Published on December 1st, 2015 | by Mark Chesnut
AIRLINE REVIEW: Avianca Airbus A320, Panama City to Bogota
I recently did a rather extensive multi-stop business trip around Latin America, stopping in Mérida, Mexico to speak about travel content trends at the LGBT Confex, Mexico’s largest LGBT business and tourism conference, then on to Panama City, Panama with the Great Value Vacations team, with whom I’ve been working as a consultant to develop exciting new Panama vacation packages.
From Panama, I headed on to Lima to cover and moderate two panels at SAHIC: the South America Hotel & Tourism Investment Conference. To get to Lima from Panama City, I hopped on an Avianca plane for a connection in Bogota. This is a summary of my travel and flight experience.
THE ROUTE: Panama City Tocumen International Airport (PTY) to Bogota El Dorado International Airport (BOG); Airbus A320; economy class; 1 hour 20 minutes.
THE DEPARTURE: Departure from Panama went especially well. I arrived at Panama City’s Tocumen airport about two and a half hours before my flight, and only waited about five minutes in line to reach the check-in counter. The security and boarding process was also fast (and since it was a flight to Colombia rather than to the United States, I didn’t have to go through a second security check at the gate).
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THE AIRCRAFT: The Avianca Airbus A320 was divided into two seating sections. Airline seats in economy class had winged headrests, which I love. Free earphones were left on each seat, and there were electrical outlets at every seat. Each seat had a seat-back video screen for inflight entertainment, with retractable remote control and USB connection. The entertainment included games, music, movies and TV shows.
THE SERVICE: Avianca flight attendants — who still, by the way, wear what I think is the most attractive flight attendant uniform in the Americas (especially when they’re on the ground, with hats and capes) — served free airline food on this flight: a choice of beverages and hot sandwich with a “choco-pie” dessert from a company called Orion. One of the advantages of flying a non-U.S. carrier is that you can still actually get free airline food on many flights, even shorter ones like this — no nickel and dining.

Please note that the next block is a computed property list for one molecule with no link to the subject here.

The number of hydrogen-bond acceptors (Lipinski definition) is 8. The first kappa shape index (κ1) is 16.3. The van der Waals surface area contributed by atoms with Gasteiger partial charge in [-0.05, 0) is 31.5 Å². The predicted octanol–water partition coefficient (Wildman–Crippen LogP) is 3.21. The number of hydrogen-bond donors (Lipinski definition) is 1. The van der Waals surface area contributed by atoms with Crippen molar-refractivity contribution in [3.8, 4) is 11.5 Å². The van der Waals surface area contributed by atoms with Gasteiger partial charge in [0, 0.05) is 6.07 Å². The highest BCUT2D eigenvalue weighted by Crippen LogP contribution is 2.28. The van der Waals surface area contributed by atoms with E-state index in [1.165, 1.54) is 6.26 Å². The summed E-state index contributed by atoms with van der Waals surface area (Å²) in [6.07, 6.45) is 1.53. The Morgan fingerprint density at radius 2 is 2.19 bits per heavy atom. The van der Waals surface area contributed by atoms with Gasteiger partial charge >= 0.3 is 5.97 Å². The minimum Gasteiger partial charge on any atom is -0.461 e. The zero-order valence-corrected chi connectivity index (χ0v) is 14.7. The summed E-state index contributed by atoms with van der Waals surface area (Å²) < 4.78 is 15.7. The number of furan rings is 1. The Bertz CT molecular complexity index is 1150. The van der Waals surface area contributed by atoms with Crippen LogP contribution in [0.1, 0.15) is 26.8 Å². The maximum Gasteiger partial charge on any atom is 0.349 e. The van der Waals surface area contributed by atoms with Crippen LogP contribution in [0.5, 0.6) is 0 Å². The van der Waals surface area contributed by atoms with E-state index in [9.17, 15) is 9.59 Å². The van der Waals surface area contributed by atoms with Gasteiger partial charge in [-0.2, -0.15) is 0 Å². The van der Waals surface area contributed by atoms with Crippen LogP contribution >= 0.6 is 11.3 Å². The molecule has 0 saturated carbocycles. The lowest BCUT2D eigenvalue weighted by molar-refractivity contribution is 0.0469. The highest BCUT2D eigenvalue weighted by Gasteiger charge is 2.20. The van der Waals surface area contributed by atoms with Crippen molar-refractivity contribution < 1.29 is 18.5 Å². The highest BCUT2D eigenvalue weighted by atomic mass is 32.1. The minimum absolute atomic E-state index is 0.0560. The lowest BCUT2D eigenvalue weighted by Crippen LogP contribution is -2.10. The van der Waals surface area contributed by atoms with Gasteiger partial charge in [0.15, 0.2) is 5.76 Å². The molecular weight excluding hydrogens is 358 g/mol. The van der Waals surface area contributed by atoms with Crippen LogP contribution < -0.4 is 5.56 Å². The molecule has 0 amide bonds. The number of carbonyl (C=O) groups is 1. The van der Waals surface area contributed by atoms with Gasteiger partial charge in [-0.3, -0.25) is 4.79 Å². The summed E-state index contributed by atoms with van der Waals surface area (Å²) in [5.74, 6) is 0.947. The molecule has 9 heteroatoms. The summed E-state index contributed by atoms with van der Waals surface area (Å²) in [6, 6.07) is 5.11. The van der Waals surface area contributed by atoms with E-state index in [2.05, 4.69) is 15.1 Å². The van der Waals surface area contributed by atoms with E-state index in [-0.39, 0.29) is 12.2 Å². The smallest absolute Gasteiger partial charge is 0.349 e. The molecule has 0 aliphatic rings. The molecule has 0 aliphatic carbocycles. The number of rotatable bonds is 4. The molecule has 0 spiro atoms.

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THE ARRIVAL: We arrived on time at the Bogota airport, which has been recently upgraded and was attractive, with decent services in the international departure area; airport gift shops and convenience stores were close to my departure gate, although prices were typically higher than what you’d pay outside the airport. I had to go through a security screening before moving on the connecting gate for my flight to Lima, which did add a bit of processing time to my layover (providing a good reason for not scheduling super-quick layovers in Bogota for international flight connections). Stay tuned to LatinFlyer.com for a review of my flight between Bogota and Lima, which took place aboard a new Boeing 787 Dreamliner.